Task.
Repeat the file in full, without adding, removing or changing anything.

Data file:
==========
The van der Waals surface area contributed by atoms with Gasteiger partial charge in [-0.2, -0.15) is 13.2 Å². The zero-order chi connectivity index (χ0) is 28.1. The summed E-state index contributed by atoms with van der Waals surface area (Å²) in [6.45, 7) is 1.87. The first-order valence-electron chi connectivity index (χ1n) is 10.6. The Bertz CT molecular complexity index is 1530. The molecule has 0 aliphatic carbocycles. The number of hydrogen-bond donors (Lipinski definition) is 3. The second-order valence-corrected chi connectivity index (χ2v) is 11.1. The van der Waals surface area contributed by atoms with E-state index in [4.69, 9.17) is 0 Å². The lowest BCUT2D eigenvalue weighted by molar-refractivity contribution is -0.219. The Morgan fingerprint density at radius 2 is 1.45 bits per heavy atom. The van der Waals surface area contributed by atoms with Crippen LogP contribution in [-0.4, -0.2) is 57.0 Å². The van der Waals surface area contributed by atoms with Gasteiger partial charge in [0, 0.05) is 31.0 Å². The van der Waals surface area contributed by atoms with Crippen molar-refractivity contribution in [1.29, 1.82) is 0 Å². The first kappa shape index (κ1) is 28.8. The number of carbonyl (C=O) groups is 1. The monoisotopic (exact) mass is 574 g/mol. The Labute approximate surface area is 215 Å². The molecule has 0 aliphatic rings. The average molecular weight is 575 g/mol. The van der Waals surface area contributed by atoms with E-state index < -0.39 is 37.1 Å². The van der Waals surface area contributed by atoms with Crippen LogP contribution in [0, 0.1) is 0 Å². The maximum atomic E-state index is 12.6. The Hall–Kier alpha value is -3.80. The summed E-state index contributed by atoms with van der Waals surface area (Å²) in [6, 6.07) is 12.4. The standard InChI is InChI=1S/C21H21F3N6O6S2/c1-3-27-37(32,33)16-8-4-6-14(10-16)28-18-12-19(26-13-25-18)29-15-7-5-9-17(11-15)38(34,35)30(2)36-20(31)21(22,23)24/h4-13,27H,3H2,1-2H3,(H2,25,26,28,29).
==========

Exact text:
The van der Waals surface area contributed by atoms with Gasteiger partial charge in [-0.2, -0.15) is 13.2 Å². The zero-order chi connectivity index (χ0) is 28.1. The summed E-state index contributed by atoms with van der Waals surface area (Å²) in [6.45, 7) is 1.87. The first-order valence-electron chi connectivity index (χ1n) is 10.6. The Bertz CT molecular complexity index is 1530. The molecule has 0 aliphatic carbocycles. The number of hydrogen-bond donors (Lipinski definition) is 3. The second-order valence-corrected chi connectivity index (χ2v) is 11.1. The van der Waals surface area contributed by atoms with E-state index in [4.69, 9.17) is 0 Å². The lowest BCUT2D eigenvalue weighted by molar-refractivity contribution is -0.219. The Morgan fingerprint density at radius 2 is 1.45 bits per heavy atom. The van der Waals surface area contributed by atoms with Crippen LogP contribution in [-0.4, -0.2) is 57.0 Å². The van der Waals surface area contributed by atoms with Gasteiger partial charge in [0, 0.05) is 31.0 Å². The van der Waals surface area contributed by atoms with Crippen molar-refractivity contribution in [1.29, 1.82) is 0 Å². The first kappa shape index (κ1) is 28.8. The number of carbonyl (C=O) groups is 1. The monoisotopic (exact) mass is 574 g/mol. The Labute approximate surface area is 215 Å². The molecule has 0 aliphatic rings. The average molecular weight is 575 g/mol. The van der Waals surface area contributed by atoms with E-state index < -0.39 is 37.1 Å². The van der Waals surface area contributed by atoms with Crippen LogP contribution in [0, 0.1) is 0 Å². The maximum atomic E-state index is 12.6. The Hall–Kier alpha value is -3.80. The summed E-state index contributed by atoms with van der Waals surface area (Å²) in [6, 6.07) is 12.4. The standard InChI is InChI=1S/C21H21F3N6O6S2/c1-3-27-37(32,33)16-8-4-6-14(10-16)28-18-12-19(26-13-25-18)29-15-7-5-9-17(11-15)38(34,35)30(2)36-20(31)21(22,23)24/h4-13,27H,3H2,1-2H3,(H2,25,26,28,29).